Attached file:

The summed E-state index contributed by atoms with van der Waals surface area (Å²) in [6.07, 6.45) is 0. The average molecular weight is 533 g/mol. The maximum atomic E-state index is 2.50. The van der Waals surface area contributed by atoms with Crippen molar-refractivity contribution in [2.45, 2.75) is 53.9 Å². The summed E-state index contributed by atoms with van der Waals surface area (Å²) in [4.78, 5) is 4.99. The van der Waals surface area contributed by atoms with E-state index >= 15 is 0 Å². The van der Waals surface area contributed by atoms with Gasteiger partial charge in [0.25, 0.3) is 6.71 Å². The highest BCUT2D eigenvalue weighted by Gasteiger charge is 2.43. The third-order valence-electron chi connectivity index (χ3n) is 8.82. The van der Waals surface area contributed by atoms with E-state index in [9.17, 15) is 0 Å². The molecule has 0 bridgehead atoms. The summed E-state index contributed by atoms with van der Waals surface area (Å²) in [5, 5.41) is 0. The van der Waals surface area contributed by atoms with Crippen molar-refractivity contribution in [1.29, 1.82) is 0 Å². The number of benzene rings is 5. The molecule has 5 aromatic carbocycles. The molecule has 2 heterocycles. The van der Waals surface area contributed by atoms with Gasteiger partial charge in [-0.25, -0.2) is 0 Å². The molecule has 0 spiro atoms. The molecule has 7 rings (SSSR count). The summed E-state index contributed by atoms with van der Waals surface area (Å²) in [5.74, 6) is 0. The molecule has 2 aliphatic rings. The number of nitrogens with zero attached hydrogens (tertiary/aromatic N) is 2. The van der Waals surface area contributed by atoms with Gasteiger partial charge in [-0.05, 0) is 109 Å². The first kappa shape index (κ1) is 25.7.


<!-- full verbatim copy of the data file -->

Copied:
The summed E-state index contributed by atoms with van der Waals surface area (Å²) in [6.07, 6.45) is 0. The average molecular weight is 533 g/mol. The maximum atomic E-state index is 2.50. The van der Waals surface area contributed by atoms with Crippen molar-refractivity contribution in [2.45, 2.75) is 53.9 Å². The summed E-state index contributed by atoms with van der Waals surface area (Å²) in [4.78, 5) is 4.99. The van der Waals surface area contributed by atoms with E-state index >= 15 is 0 Å². The van der Waals surface area contributed by atoms with Gasteiger partial charge in [0.25, 0.3) is 6.71 Å². The highest BCUT2D eigenvalue weighted by Gasteiger charge is 2.43. The third-order valence-electron chi connectivity index (χ3n) is 8.82. The van der Waals surface area contributed by atoms with E-state index in [9.17, 15) is 0 Å². The molecule has 0 bridgehead atoms. The summed E-state index contributed by atoms with van der Waals surface area (Å²) in [5, 5.41) is 0. The van der Waals surface area contributed by atoms with Crippen molar-refractivity contribution in [1.29, 1.82) is 0 Å². The number of benzene rings is 5. The molecule has 5 aromatic carbocycles. The molecule has 2 heterocycles. The van der Waals surface area contributed by atoms with Gasteiger partial charge in [-0.25, -0.2) is 0 Å². The molecule has 0 spiro atoms. The molecule has 7 rings (SSSR count). The summed E-state index contributed by atoms with van der Waals surface area (Å²) in [5.74, 6) is 0. The molecule has 2 aliphatic rings. The number of nitrogens with zero attached hydrogens (tertiary/aromatic N) is 2. The van der Waals surface area contributed by atoms with Gasteiger partial charge in [-0.05, 0) is 109 Å². The first kappa shape index (κ1) is 25.7.